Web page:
7. SIGN. AND. TRADE. The Wizards are broke. They’ve given max contracts to Wall, Bradley Beal, and Otto Porter Jr. They’re already over the luxury tax by $5 million and are committed to Wall until 2022, and Porter and Beal until 2021. It’s a plus that the roster has talent locked in, until the playoffs come and it’s obvious that it’s not enough. Washington has the taxpayer midlevel exception at its disposal ($5.5 million), and could sign someone like Dwight Howard, who was bought out by Brooklyn. But let’s not get off course.
9. To pull off a sign-and-trade and keep the core, Washington would need to dump nearly $28 million. That would keep the team under the hard cap ($127 million—how ’bout them taxes, Ted?), as broken down by SB Nation’s Bullets Forever.
One of the reasons the CP3 trade worked was because Houston had multiple solid pieces that appealed to the Clippers. Washington has Kelly Oubre Jr. and Tomas Satoransky. And if Wall had never gotten hurt, we wouldn’t even know the name Satoransky. Or … Jason Smith? The Wizards bench is dryer lint. New Orleans would likely demand Porter in a sign-and-trade, and that would be one of the hardest sells of the summer for Washington. (Then again, it’s the Wizards front office talking to the Pelicans front office. Don’t expect it to make sense.)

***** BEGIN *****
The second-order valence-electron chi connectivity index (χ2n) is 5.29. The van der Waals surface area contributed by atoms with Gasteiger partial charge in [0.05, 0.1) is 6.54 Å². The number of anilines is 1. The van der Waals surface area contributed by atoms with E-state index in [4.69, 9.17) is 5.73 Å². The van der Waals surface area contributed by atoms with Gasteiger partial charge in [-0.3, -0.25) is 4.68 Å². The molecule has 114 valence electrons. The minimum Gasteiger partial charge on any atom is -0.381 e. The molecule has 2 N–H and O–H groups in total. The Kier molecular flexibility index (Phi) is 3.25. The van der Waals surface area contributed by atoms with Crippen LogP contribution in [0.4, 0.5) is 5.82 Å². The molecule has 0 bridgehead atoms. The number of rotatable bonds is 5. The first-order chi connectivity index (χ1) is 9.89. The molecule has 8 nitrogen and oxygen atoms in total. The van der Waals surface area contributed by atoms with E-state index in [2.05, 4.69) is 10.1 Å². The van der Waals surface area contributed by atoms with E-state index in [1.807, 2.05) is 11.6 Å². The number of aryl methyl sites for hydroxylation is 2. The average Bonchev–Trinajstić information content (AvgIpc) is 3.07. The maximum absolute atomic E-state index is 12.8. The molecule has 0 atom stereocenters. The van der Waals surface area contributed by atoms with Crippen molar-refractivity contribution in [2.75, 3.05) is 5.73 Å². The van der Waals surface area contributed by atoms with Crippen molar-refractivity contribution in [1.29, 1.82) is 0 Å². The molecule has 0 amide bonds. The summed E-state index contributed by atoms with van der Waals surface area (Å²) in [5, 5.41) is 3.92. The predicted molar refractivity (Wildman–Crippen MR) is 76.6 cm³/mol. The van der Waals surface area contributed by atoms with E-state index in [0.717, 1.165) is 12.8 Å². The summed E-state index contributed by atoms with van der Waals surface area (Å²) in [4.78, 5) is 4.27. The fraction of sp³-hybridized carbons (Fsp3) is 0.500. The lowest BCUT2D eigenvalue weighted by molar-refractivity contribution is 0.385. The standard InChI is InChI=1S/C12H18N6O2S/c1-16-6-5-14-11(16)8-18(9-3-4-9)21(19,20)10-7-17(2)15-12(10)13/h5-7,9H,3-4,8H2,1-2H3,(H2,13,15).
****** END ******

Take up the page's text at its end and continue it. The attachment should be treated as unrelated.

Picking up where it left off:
The trade likely wouldn’t live unless Washington throws in something for Cousins to take a smaller cap hit, too, like a player option for the second year. Wilder things have happened.
10. Why would this all work? The Pelicans would get back some pieces for an injured big who plays a similar position to their superstar and would avoid a steep luxury-tax bill. Meanwhile, for the Wiz, Boogie can be the wired to Gortat’s tired: He can create his own offense, has a jump shot and some 3-point range, and is a walking double-double. His outside game would open room for Wall to drive and leave Beal in space. When Wall went down, Beal said he wanted to be known as a playmaker, then proved he could move the ball and create for his teammates.
The Wizards would have three playmakers on the floor. If they could find a way to keep Porter, they’d have a 3-point assassin, too. Who does that sound like?